|Remzi H. Arpaci-Dusseau and Andrea C. Arpaci-Dusseau|
Operating Systems: Three Easy Pieces
Version 1.00 (Available free online!)
This course covers the principles of operating systems. It emphasizes the basic concepts of OS kernel organization and structure, processes and threads, concurrency and synchronization, memory management, file systems, and communication. It is also a project course, providing essential experience in programming with concurrency, implementing and unmasking abstractions, working within an existing complex system, and collaborating with other students in a group effort.
The following table outlines the tentative schedule for the course. We will update it as the quarter progresses.
|3/31||Course Intro||CH. 1, CH. 2||HW 1: Out||PR 0: Out|
|4/2||Interaction between hardware, OS, and applications||CH. 6|
|4/7||Processes||CH. 4, CH. 5||Linux context switch|
|4/9||Threads||CH. 26, CH. 27|
|4/14||Synchronization||CH. 28, CH. 29||
HW 1: Due
HW 2: Out
PR 1: Out
PR 0: Due
|4/21||Conditional Variables, Concurrency Bugs||CH. 30, CH. 32|
|4/23||CPU Scheduling||CH. 7, CH. 8|
|4/25||(Saturday)||HW 2: Due|
|5/5||Memory Management Overview||CH. 15, CH. 16,||HW 3: Out|
|5/7||Paging||CH. 18, CH. 19, CH. 20||PR 1: Due
PR 2: Out
|5/12||Swapping, Memory Allocation and Sharing||CH. 21,|
|5/14||Page Replacement||CH. 22,|
|5/19||Working Sets, Storage Devices||CH. 37,|
|5/20||(Wednesday)||HW 3: Due
HW 4: Out
|5/21||File System Interface and Layout||CH. 39, CH. 40|
|5/26||File System Implementation||CH. 41|
|5/28||File System Reliability||CH. 42|
|6/2||Distributed Systems, Datacenters, and Clouds||CH. 48||Berkeley View of Cloud Computing||PR 2: Due|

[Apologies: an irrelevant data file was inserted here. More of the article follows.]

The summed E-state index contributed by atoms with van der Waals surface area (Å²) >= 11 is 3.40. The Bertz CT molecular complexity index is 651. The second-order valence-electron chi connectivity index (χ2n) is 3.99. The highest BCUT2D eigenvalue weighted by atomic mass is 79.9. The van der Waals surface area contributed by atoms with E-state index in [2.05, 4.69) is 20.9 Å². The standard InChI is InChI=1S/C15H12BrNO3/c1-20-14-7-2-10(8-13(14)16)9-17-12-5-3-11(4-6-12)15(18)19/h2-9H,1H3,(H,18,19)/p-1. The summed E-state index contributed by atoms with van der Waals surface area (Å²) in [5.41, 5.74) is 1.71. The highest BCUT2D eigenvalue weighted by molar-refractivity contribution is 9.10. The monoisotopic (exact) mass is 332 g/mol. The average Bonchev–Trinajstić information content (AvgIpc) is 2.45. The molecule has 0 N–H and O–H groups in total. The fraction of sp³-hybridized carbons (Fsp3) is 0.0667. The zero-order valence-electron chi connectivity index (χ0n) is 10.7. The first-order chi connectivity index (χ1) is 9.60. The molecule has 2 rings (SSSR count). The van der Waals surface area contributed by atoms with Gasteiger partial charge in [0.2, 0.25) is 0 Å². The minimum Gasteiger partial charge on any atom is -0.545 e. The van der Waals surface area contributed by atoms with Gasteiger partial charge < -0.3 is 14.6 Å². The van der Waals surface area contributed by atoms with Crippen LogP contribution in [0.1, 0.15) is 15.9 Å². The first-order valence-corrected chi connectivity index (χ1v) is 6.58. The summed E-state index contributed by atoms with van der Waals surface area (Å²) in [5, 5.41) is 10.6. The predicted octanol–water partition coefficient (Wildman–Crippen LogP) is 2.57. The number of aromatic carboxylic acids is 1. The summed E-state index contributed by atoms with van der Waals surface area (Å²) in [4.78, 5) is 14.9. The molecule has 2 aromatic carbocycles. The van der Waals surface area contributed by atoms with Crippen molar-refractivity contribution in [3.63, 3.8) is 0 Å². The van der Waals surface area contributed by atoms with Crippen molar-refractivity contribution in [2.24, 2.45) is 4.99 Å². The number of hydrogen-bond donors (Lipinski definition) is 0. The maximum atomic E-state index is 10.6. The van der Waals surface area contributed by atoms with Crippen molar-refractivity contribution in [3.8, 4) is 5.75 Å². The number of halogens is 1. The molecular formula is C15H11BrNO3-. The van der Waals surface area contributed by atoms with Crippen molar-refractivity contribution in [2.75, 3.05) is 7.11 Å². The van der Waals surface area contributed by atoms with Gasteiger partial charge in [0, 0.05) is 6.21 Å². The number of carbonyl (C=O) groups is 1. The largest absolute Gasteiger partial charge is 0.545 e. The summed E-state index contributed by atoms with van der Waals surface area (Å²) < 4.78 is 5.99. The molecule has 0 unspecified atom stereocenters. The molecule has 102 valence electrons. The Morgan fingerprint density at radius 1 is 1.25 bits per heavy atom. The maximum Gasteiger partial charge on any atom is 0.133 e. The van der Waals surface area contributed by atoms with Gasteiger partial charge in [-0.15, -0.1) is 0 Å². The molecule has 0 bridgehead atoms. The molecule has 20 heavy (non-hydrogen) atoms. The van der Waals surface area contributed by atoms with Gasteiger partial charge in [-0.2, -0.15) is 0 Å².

|6/3||(Wednesday)||HW 4: Due|
|6/4||Summary & Final Review|
|6/11||Final Exam||7pm - 10pm|
The course is organized as a series of lectures by the instructor, discussion sections by the TAs, reading, homework, and project assignments, and exams:
The course will have four homeworks. I will post them as the quarter progresses. You will submit all your homework electronically via Canvas. We will reduce homework grades by 20% for each day that they are late.
Due to extensive copying on homeworks in the past, I have changed how homeworks are graded. As long as you submit a technical answer related to the question, you will get full credit for the question. The goal of the homeworks is to give you practice learning the material. The homework questions both supplement and complement the material from lecture and in the project, and you will also find the homework questions to be useful for practicing for the exams. We will post solutions to all homeworks after they are submitted, and you can use them for studying as well. But, even with the solutions, the amount you learn from the homeworks will be directly correlated with your effort working on them.
I encourage you to collaborate on the homeworks: You can learn a lot from your fellow students. Collaboration consists of discussing problems with other students and independently writing your own answers to the problems based upon those discussions. As a rule of thumb, you should be able to discuss a homework problem in the hall with others, go home, and then write up your answer to the problem on your own.
The course has one tutorial project and two programming projects using the Nachos instructional operating system.
Discussion sections answer questions about the lectures, homeworks, projects, and programming environment. They may also supplement the lectures with additional material.
Your grade for the course will be based on your performance on the homeworks, midterm, and (no-fault) final exams, and the three projects using the better letter-grade result of the following two calculations:
The academic honesty guidelines outlined by Charles Elkan apply to this course. I urge you to resist any temptation to cheat, no matter how desperate the situation may seem. If you are in circumstances that you feel compel you to cheat, come to me first before you do so.
E. W. Dijkstra, The Structure of the 'THE'-Multiprogramming System, Communications of the ACM, Vol. 11, No. 5, May 1968, pp. 341-346.
(Additional historical background on semaphores in Wikipedia)
D. M. Ritchie and K. Thompson, The UNIX Time-Sharing System, Communications of the ACM, Vol. 17, No. 7, July 1974, pp. 365-375.
C. A. R. Hoare, Monitors: An Operating System Structuring Concept, Communications of the ACM, Vol. 17, No. 10, October, 1974, pp. 549-557.
Blaise Barney, POSIX Threads Programming, Lawrence Livermore National Laboratory.
Andrew D. Birrell, An Introduction to Programming with Threads, DEC SRC Research Report 35, January 6, 1989.